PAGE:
20 Figure 5.9 Receptor-Mediated Endocytosis (Part 1) Outside of cell Specific substance binding to receptor proteins Cytoplasm Clathrin molecules Coated pit Coated vesicle

21 Figure 5.9 Receptor-Mediated Endocytosis (Part 2) Outside of cell Specific substance binding to receptor proteins Cytoplasm Coated pit Clathrin molecules Coated vesicle

22 Figure 5.10 Chemical Signaling Concepts Secreting cell Target cell Circulatory vessel (e.g., a blood vessel) Target cell Receptor

23 Figure 5.11 Signal Transduction Concepts Receptor Inactive signal transduction molecule Activated signal transduction molecule Short-term responses: enzyme activation, cell movement Long-term responses: altered DNA transcription Signal molecule

24 Figure 5.12 A Signal Binds to Its Receptor Ligand Outside of cell Cell membrane Inside of cell

25 In-Text Art, Ch. 5, p. 76 Signal molecule Receptor R + L RL

26 Figure 5.13 A Protein Kinase Receptor Signal (insulin) Outside of cell Inside of cell Protein kinase domain (inactive) Phosphate groups Target Cellular responses Receptor ATP ADP

27 Figure 5.14 A G Protein–Linked Receptor (Part 1) Outside of cell Signal (hormone) G protein- linked receptor Inside of cell Inactive G protein Inactive effector protein GDP

28 Figure 5.14 A G Protein–Linked Receptor (Part 2) Outside of cell Inside of cell Activated G protein GTP

29 Figure 5.14 A G Protein–Linked Receptor (Part 3) Outside of cell Inside of cell Activated effector protein Amplification Product Reactant GDP

30 Figure 5.15 The Discovery of a Second Messenger (Part 1) A second messenger mediates between receptor activation at the plasma membrane and enzyme activation in the cytoplasm. Cytoplasm contains inactive glycogen phos- phorylase Membranes contain epinephrine receptors Liver

31 Figure 5.15 The Discovery of a Second Messenger (Part 2) A second messenger mediates between receptor activation at the plasma membrane and enzyme activation in the cytoplasm. A soluble second messenger, produced by hormone-activated membranes, is present in the solution and activates enzymes in the cytoplasm. Active glycogen phosphorylase is present in the cytoplasm. The activity of previously inactive liver glycogen phosphorylase was measured with and without epinephrine incubation, with these results: A.What do these data show? B.Propose an experiment to show that the factor that activates the enzyme is stable on heating and give predicted data. C.Propose an experiment to show that cAMP can replace the particulate fraction and hormone treatment and give predicted data. Homogenate Homogenate + epinephrine Cytoplasm fraction Cytoplasm + epinephrine Cytoplasm + membranes Cytoplasm + membranes + epinephrine Enzyme activity (units) Condition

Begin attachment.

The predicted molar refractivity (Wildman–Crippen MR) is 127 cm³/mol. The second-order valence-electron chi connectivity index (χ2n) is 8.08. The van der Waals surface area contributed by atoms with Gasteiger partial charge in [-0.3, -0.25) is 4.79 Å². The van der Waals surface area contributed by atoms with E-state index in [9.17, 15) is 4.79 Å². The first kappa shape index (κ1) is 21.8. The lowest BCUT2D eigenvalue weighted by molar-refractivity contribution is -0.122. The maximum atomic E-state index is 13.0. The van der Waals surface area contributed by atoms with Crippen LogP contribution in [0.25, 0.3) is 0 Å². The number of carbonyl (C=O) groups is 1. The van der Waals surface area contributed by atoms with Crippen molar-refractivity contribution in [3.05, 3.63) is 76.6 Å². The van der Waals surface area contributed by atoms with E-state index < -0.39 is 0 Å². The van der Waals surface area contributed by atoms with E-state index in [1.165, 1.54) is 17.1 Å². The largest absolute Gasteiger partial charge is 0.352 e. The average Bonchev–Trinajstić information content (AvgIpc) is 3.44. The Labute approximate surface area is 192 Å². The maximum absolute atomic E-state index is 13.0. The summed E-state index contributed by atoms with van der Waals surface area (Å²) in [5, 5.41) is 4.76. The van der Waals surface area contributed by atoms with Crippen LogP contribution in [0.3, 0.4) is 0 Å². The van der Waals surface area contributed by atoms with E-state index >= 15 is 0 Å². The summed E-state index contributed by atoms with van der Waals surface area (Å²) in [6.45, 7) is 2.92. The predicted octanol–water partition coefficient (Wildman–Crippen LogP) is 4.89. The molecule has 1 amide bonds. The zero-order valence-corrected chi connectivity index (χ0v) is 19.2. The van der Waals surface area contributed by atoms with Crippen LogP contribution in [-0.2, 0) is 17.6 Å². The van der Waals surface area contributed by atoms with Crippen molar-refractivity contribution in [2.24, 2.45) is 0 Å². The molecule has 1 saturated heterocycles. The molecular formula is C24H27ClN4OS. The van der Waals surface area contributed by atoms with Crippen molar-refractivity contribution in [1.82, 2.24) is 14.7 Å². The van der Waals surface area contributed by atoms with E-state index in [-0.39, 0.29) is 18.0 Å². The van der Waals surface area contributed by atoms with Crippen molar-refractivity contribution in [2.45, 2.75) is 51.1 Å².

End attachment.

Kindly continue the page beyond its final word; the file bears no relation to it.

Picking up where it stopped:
32 Figure 5.16 The Formation of Cyclic AMP (Part 1) cAMP + PP i ATP Adenylyl cyclase

33 Figure 5.16 The Formation of Cyclic AMP (Part 2) Adenine Phosphate groups ATP

34 Figure 5.16 The Formation of Cyclic AMP (Part 3) Cyclic AMP (cAMP)

35 Figure 5.17 A Cascade of Reactions Leads to Altered Enzyme Activity (Part 1) Epinephrine receptor Activated G protein subunit Activated adenylyl cyclase Plasma membrane Active protein kinase A Inactive phosphorylase kinase Active phosphorylase kinase Active glycogen synthase Inactive glycogen synthase GTP ATP cAMP Epinephrine Outside of cell Inactive protein kinase A

36 Figure 5.17 A Cascade of Reactions Leads to Altered Enzyme Activity (Part 2) 100 1,000 10,000 Active glycogen phosphorylase Active phosphorylase kinase Inactive glycogen phosphorylase Glycogen Glucose 1-phosphate Glucose Blood glucose Outside of cell Inside of cell

37 Figure 5.18 Signal Transduction Regulatory Mechanisms (Part 1) Protein kinase Active enzyme Inactive enzyme Protein phosphatase ATP PiPi P

38 Figure 5.18 Signal Transduction Regulatory Mechanisms (Part 2) Receptor binding Active G protein Inactive G protein GTPase GDP GTP

39 Figure 5.18 Signal Transduction Regulatory Mechanisms (Part 3) Phosphodiesterase Adenylyl cyclase cAMP AMP ATP

40 Figure 5.19 Caffeine and the Cell Membrane (Part 1) Outside of cell Plasma membrane Inside of cell

41 Figure 5.19 Caffeine and the Cell Membrane (Part 2) Caffeine Adenosine